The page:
Isabel Longoria sworn in as Harris County's first-ever elections administrator

Isabel Longoria was sworn in as Harris County's first-ever elections administrator in a virtual ceremony Nov. 18. (Screenshot via Zoom)
Isabel Longoria was sworn in as Harris County's first-ever elections administrator in a virtual ceremony Nov. 18. (Screenshot via Zoom)

Isabel Longoria was sworn in as Harris County's first-ever elections administrator in a virtual ceremony Nov. 18. (Screenshot via Zoom)

Isabel Longoria was sworn in as Harris County's first-ever elections administrator in a virtual ceremony Nov. 18.

As previously reported by Community Impact Newspaper, Longoria, a longtime community organizer who served as a special adviser on voting rights to former County Clerk Chris Hollins, was chosen as the final candidate for the new position by the Harris County Elections Commission on Oct. 30. The newly-created office will be tasked with setting polling locations, counting ballots and registering voters—duties previously split between the county clerk and tax-assessor collector.

"Voting is power. ... That's why we established this Office of the Elections Administrator, and that's why we wanted to appoint the most qualified and credible person to this position. And that's Isabel Longoria," Harris County Judge Lina Hidalgo said during the swearing in ceremony. "Isabel has incredible experience advocating for the community and community engagement and public policy. She has experience leading the county clerk's office now, as the director under the previous clerk in the largest election we've had in this county, spearheading some of the wildly [successful] programs that got attention and worked beautifully and opened the doors to safe voting to so many people in our community who perhaps wouldn't have voted without those programs. But Isabel, most importantly, you have something that you can't earn through experience—that you either have or you don't have—and that's a passion for this work and a passion for every vote and a passion for the community and the concern, really, for each and every person in this community, which is vital to having a concern, a respect and honoring each and every vote."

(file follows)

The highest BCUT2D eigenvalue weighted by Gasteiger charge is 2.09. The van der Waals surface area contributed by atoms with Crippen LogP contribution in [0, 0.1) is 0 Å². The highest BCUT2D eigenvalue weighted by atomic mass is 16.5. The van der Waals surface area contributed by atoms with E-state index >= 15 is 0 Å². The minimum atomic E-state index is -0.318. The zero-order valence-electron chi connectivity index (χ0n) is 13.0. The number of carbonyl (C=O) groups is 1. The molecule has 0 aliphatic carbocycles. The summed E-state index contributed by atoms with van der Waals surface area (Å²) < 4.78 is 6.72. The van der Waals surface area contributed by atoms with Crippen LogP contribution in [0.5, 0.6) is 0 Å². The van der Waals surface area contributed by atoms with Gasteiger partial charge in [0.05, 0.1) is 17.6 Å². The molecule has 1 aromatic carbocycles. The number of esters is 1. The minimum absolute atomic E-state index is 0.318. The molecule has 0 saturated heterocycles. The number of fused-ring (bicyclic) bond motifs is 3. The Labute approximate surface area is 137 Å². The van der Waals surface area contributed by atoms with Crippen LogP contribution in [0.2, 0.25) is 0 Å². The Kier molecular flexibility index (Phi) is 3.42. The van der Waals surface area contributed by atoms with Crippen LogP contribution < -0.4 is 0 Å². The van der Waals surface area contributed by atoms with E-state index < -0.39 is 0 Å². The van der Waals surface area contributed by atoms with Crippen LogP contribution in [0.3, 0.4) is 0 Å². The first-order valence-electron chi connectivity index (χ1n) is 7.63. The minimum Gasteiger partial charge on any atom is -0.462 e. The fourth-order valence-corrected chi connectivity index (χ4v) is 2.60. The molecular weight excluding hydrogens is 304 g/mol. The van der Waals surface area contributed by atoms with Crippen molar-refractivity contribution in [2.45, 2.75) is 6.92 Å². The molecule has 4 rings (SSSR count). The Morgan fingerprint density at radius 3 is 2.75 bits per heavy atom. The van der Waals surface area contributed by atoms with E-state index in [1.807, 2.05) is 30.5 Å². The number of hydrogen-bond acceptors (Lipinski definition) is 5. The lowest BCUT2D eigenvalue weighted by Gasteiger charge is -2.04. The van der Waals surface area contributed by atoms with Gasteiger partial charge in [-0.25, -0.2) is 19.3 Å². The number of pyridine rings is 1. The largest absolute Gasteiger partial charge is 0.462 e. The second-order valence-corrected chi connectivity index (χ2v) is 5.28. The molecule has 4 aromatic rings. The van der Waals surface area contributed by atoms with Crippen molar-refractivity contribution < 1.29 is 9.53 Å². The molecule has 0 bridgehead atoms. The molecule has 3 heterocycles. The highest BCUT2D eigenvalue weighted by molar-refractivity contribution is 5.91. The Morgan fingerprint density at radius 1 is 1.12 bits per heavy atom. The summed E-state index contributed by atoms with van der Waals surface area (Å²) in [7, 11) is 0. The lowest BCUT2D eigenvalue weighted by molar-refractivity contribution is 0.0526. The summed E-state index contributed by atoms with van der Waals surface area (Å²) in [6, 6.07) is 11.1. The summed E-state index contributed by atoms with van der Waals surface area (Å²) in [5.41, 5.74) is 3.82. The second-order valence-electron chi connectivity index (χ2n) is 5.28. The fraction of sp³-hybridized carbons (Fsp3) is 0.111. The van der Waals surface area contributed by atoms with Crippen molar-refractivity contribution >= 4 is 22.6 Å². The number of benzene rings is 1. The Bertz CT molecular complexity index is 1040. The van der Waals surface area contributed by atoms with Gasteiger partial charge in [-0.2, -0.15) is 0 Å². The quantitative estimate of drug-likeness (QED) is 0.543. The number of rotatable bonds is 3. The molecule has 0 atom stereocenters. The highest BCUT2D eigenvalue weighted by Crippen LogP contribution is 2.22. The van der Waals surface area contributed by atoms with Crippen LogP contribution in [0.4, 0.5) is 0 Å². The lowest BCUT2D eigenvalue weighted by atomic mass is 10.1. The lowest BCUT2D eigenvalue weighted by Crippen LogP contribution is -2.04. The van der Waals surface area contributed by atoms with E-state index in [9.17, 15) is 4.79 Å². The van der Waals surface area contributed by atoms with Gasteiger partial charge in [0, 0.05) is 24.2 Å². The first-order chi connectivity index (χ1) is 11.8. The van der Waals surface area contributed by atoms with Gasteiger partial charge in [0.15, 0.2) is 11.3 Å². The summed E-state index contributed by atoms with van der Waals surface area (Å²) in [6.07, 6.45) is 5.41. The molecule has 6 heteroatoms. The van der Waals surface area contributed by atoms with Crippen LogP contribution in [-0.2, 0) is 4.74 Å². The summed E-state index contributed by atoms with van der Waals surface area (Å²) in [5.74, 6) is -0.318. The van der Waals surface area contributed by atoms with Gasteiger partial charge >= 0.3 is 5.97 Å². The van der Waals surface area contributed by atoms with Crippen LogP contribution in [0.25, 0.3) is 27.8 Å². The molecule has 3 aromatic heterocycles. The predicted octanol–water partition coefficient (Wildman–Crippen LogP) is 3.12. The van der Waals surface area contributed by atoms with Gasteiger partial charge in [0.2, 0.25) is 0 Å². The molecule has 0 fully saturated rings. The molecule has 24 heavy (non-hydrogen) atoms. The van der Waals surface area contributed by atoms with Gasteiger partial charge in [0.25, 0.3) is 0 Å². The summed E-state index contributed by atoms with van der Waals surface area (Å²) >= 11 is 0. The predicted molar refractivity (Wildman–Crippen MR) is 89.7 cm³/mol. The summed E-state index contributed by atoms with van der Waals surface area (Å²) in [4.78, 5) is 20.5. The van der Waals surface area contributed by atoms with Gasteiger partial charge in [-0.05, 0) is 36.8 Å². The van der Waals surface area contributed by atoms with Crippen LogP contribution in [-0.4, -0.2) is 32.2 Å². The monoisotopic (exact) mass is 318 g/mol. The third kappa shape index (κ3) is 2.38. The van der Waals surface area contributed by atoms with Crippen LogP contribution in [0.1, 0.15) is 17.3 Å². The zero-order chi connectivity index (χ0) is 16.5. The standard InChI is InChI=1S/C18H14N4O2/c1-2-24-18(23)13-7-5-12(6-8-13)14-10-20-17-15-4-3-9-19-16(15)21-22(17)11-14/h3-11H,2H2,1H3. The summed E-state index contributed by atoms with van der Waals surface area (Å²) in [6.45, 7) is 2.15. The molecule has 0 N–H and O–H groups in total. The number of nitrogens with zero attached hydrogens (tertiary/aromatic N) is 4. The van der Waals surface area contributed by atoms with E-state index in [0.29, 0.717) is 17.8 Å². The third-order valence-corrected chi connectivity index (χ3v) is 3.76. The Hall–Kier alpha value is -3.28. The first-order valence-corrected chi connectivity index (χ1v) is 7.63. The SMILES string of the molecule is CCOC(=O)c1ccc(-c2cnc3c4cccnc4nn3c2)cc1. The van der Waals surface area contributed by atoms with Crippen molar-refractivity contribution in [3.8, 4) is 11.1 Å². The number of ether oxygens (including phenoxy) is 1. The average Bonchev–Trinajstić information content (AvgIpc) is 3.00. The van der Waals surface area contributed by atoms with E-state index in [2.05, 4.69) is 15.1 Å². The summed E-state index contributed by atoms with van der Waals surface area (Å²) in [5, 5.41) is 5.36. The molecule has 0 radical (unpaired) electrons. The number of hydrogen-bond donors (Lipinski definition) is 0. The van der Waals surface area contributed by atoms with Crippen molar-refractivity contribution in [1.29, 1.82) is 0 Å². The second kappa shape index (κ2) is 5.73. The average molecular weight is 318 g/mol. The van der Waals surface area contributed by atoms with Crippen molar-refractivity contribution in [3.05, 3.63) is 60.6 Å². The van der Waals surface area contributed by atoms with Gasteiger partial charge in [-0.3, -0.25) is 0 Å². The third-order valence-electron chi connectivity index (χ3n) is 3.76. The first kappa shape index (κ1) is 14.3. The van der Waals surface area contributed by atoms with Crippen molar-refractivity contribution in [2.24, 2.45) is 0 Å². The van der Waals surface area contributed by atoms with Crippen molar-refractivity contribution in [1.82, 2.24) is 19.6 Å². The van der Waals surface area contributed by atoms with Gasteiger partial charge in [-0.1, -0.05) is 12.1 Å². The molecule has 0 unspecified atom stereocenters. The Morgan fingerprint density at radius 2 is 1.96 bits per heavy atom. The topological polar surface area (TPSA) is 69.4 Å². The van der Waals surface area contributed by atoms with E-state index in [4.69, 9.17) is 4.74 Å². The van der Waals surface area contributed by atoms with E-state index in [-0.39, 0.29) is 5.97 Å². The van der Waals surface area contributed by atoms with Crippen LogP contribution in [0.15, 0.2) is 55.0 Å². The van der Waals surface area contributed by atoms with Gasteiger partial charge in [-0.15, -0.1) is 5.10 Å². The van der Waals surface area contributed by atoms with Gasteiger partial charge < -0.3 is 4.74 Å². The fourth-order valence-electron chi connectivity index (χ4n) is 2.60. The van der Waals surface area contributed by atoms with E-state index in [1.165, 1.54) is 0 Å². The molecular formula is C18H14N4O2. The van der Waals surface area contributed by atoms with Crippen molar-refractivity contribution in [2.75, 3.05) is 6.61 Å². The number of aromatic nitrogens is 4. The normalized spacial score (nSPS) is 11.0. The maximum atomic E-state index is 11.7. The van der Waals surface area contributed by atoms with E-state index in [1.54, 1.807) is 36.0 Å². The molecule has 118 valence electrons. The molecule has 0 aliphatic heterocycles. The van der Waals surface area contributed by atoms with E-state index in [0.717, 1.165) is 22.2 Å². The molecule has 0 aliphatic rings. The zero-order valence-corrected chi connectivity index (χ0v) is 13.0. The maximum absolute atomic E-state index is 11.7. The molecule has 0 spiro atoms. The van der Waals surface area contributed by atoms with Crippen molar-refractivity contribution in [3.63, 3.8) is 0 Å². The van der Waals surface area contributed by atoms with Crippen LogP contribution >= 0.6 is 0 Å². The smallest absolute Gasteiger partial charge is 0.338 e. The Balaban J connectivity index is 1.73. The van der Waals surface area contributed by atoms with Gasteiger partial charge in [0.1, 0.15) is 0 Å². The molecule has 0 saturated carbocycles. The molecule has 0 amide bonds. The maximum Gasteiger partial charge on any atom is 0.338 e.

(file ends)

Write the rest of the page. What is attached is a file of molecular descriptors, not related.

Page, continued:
To finalize the new office, Harris County Commissioners Court approved a public official bond for Longoria effective Nov. 18 and authorized the transfer of budget funds, staff and equipment from the county clerk and tax assessor-collector to the Office of the Elections Administrator, in a special meeting Nov. 17. According to county officials, the elections administrator will receive an annual salary of $190,000, as was decided upon by the Harris County Elections Commission.

"I am humbled by not only your trust in me but the trust of the Elections Commission and the rest of the commissioners to do exactly that—to serve in this role honorably and with integrity and with the intent, absolutely, every day, to wake up not only excited for this job, but with the purpose ... to never forget the history that has brought us to this moment," Longoria said following her searing in. "To never forget what it means for people who didn't have that right to vote, for people who have earned it recently or earned it through generations, to bring it to this moment and every single day in its own unique way is a continuation of that history."


Longoria added that she would continue to commit to make voting in Harris County accessible, innovative and infused with integrity.

"From the very beginning, I want my commitment to be that even if it's a joint special election runoff where we think only five people will vote, that will be just as an important of an election for my team as the biggest, grandest presidential [election] because every time we vote and every time we participate in democracy is important," Longoria said. "Every vote should count right down to the very last one, and I want to set the precedent from the very beginning. Your vote doesn't just matter because it could sway an election; your vote matters because voting matters. Period."
By Hannah Zedaker

Editor, Spring/Klein & Lake Houston/Humble/Kingwood

Hannah joined Community Impact Newspaper as a reporter in May 2016 after graduating with a degree in journalism from Sam Houston State University in Huntsville, Texas. In March 2019, she transitioned to editor of the Spring/Klein edition and later became the editor of both the Spring/Klein and Lake Houston/Humble/Kingwood editions in June 2021. Hannah covers education, local government, transportation, business, real estate development and nonprofits in these communities. Prior to CI, Hannah served as associate editor of The Houstonian, interned with Community Impact Newspaper and spent time writing for the Sam Houston State University College of Fine Arts and Mass Communication and The Huntsville Item.